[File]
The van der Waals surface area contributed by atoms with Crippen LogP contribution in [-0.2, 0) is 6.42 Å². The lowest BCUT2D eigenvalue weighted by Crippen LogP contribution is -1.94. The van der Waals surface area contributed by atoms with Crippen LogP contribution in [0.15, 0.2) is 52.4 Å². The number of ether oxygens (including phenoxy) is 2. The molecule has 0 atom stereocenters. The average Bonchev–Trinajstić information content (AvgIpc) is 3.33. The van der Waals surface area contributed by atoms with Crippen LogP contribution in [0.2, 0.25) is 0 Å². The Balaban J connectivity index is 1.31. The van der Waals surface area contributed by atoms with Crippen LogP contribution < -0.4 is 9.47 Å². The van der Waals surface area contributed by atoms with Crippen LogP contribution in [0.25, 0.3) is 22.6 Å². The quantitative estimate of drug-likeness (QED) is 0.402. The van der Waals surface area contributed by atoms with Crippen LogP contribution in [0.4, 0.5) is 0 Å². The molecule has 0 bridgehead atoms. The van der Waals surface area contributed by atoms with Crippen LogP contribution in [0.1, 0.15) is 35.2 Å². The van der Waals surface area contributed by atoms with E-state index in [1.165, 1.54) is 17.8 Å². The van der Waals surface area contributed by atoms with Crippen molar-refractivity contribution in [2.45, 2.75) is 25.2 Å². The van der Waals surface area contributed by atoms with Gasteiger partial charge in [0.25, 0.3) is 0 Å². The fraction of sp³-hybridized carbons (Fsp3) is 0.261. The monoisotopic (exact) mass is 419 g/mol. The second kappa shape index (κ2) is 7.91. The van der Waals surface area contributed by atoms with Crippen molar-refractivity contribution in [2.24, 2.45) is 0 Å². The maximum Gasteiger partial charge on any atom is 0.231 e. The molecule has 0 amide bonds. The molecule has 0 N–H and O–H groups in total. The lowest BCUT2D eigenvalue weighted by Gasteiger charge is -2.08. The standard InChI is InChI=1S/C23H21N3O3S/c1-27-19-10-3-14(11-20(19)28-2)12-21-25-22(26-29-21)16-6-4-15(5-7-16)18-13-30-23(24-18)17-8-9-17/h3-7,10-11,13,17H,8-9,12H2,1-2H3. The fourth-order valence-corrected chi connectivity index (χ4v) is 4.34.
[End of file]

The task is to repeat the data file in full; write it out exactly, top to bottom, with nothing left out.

The van der Waals surface area contributed by atoms with Crippen LogP contribution in [-0.2, 0) is 6.42 Å². The lowest BCUT2D eigenvalue weighted by Crippen LogP contribution is -1.94. The van der Waals surface area contributed by atoms with Crippen LogP contribution in [0.15, 0.2) is 52.4 Å². The number of ether oxygens (including phenoxy) is 2. The molecule has 0 atom stereocenters. The average Bonchev–Trinajstić information content (AvgIpc) is 3.33. The van der Waals surface area contributed by atoms with Crippen LogP contribution in [0.2, 0.25) is 0 Å². The Balaban J connectivity index is 1.31. The van der Waals surface area contributed by atoms with Crippen LogP contribution < -0.4 is 9.47 Å². The van der Waals surface area contributed by atoms with Crippen LogP contribution in [0.25, 0.3) is 22.6 Å². The quantitative estimate of drug-likeness (QED) is 0.402. The van der Waals surface area contributed by atoms with Crippen LogP contribution in [0.4, 0.5) is 0 Å². The molecule has 0 bridgehead atoms. The van der Waals surface area contributed by atoms with Crippen LogP contribution in [0.1, 0.15) is 35.2 Å². The van der Waals surface area contributed by atoms with E-state index in [1.165, 1.54) is 17.8 Å². The van der Waals surface area contributed by atoms with Crippen molar-refractivity contribution in [2.45, 2.75) is 25.2 Å². The van der Waals surface area contributed by atoms with Gasteiger partial charge in [0.25, 0.3) is 0 Å². The fraction of sp³-hybridized carbons (Fsp3) is 0.261. The monoisotopic (exact) mass is 419 g/mol. The second kappa shape index (κ2) is 7.91. The van der Waals surface area contributed by atoms with Crippen molar-refractivity contribution in [2.24, 2.45) is 0 Å². The maximum Gasteiger partial charge on any atom is 0.231 e. The molecule has 0 amide bonds. The molecule has 0 N–H and O–H groups in total. The lowest BCUT2D eigenvalue weighted by Gasteiger charge is -2.08. The standard InChI is InChI=1S/C23H21N3O3S/c1-27-19-10-3-14(11-20(19)28-2)12-21-25-22(26-29-21)16-6-4-15(5-7-16)18-13-30-23(24-18)17-8-9-17/h3-7,10-11,13,17H,8-9,12H2,1-2H3. The fourth-order valence-corrected chi connectivity index (χ4v) is 4.34.